The measure requires all dispensary licensees and employees to be subject to a criminal and background check. It restricts medical marijuana dispensaries within 750 feet of a playground, public housing complex or school. It also authorizes licensed dispensaries to be subject to annual unannounced inspections of its operations by the DOH.

The measure will be voted on by the full House and Senate on Thursday, May 7. If the bill passes both houses, it will be forwarded to the Governor for his signature, veto, or passage without his signature.

Hawaii First State in Nation to Raise Age to Purchase Tobacco Products to 21

The Hawaii State Senate this morning passed a bill that would make it illegal to sell tobacco products to anyone under the age of 21.

No Sale Cigarettes

The bill, SB 1030, is being sent to Governor David Ige for his signature. This would make Hawaii the first state in the nation to prohibit the sale of all tobacco products including e-cigarettes to individuals under the age of 21. The House had previously passed the measure.

The law, geared toward preventing the initiation of tobacco use among youths, will take effect on January 1, 2016.

“Today’s passage of SB 1030 marks a significant achievement in public health,” said U.S. Senator Brian Schatz. “Hawaii is poised to become the first state in the nation to raise the minimum age. I am pleased that the State has included e-cigarettes as part of the new law. With the explosion of e-cigarette use among teens, more and more of our kids are developing an unhealthy addiction to nicotine. This law is an important step in helping to make our next generation tobacco free.”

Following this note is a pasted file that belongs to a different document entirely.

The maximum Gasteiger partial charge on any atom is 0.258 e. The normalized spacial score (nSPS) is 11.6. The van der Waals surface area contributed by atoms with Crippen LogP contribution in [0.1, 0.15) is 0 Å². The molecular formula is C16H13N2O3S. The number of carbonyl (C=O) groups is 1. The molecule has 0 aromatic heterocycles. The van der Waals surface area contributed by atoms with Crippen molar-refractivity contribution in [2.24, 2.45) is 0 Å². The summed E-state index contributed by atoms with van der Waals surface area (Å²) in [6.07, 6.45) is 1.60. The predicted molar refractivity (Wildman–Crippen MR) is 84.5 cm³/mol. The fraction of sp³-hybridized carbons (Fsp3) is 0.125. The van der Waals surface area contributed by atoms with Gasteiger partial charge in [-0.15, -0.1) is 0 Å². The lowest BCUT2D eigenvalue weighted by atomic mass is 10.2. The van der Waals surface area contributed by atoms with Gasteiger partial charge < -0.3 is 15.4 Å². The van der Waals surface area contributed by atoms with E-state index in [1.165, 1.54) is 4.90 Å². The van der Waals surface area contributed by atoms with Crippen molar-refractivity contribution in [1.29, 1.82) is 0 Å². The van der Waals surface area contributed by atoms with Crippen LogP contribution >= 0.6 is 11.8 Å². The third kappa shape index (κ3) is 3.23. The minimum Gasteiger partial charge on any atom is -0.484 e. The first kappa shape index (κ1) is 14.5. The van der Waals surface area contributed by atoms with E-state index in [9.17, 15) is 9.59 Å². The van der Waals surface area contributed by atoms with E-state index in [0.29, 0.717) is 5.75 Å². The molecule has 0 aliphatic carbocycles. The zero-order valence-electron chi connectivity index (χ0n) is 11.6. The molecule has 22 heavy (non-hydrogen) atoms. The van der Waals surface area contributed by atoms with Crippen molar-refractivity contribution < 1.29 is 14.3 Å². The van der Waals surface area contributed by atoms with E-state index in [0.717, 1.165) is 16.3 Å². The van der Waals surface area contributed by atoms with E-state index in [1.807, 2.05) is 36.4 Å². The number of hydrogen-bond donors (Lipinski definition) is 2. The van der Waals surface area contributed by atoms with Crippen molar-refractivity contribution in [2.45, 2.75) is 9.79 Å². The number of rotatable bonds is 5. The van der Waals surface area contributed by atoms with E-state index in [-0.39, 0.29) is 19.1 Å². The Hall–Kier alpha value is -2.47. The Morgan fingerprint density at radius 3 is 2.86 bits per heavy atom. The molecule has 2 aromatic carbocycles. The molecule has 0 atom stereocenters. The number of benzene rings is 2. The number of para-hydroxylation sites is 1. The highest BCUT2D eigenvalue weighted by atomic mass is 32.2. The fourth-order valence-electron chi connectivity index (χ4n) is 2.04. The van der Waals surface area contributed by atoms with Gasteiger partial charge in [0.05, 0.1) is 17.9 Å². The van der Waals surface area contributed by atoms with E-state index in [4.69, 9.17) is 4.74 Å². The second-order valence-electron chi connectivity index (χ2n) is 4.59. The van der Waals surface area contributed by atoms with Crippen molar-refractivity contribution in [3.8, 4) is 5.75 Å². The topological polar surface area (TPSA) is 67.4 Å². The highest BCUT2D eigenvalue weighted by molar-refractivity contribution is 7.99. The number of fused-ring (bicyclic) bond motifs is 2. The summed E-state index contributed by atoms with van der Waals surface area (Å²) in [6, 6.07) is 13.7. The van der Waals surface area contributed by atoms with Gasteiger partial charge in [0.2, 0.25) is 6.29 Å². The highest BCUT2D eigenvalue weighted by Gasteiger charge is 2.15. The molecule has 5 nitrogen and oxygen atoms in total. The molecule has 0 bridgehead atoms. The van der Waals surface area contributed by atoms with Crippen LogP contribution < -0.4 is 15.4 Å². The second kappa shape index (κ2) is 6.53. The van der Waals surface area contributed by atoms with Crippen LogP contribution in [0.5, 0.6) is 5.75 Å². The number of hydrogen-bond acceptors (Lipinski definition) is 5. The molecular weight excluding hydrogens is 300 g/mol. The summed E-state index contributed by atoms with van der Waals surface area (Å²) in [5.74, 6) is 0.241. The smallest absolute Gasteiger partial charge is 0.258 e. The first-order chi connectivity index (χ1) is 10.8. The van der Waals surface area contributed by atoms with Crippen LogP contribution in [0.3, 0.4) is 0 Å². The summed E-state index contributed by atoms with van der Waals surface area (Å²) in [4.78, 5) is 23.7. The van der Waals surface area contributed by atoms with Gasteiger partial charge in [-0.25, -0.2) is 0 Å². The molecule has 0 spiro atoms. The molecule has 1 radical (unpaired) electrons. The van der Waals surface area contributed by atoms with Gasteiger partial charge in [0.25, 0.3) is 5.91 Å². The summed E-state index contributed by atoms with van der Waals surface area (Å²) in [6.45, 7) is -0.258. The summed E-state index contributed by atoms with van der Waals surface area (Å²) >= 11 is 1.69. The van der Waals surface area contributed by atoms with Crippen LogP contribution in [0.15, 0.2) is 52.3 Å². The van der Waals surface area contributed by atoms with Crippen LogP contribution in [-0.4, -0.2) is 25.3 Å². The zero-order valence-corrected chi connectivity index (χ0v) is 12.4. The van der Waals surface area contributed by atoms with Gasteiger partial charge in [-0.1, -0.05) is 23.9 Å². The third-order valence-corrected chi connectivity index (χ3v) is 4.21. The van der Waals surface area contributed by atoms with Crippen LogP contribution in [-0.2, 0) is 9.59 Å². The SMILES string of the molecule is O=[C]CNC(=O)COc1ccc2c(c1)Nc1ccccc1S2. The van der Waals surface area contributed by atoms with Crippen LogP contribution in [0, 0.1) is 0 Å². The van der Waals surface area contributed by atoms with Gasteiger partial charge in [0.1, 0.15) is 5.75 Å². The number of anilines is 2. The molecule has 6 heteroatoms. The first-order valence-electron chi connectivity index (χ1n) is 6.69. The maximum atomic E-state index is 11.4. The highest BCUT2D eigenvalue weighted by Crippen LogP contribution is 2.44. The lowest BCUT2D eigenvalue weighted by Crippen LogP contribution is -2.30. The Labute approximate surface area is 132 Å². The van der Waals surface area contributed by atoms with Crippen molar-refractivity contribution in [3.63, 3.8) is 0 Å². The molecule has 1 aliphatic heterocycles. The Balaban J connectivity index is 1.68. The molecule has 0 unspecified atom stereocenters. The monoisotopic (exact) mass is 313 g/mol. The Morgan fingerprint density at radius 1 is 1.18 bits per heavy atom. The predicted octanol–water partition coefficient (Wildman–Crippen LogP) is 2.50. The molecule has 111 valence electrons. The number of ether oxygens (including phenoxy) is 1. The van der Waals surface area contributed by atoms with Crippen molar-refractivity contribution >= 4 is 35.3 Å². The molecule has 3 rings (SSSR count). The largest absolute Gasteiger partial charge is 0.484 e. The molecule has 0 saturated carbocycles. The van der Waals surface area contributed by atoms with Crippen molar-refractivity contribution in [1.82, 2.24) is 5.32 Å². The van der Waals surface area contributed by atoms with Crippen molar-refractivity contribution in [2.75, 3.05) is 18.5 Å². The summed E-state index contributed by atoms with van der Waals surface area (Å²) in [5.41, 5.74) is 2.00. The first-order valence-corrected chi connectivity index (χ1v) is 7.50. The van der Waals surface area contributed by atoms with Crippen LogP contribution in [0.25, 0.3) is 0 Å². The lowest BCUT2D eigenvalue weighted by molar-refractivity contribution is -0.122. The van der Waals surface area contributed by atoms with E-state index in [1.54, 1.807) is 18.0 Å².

A 2014 statewide poll of Hawaii residents by SMS Research for CTFH found that statewide, 77 percent of Hawaii voters support raising the age of sale for tobacco products to 21.

“Our state legislators clearly recognized the public health and safety impacts that SB 1030 would provide and passed this historic measure,” Jessica Yamauchi, executive director of the Coalition for a Tobacco-Free Hawaii (CTFH). “As the first state in the nation to raise the minimum age of access to tobacco products to 21, Hawaii leads in trying to cut the vicious addiction to smoking among our youth. Our state’s passage of this landmark bill provides an incredible boost to other states considering similar legislation.”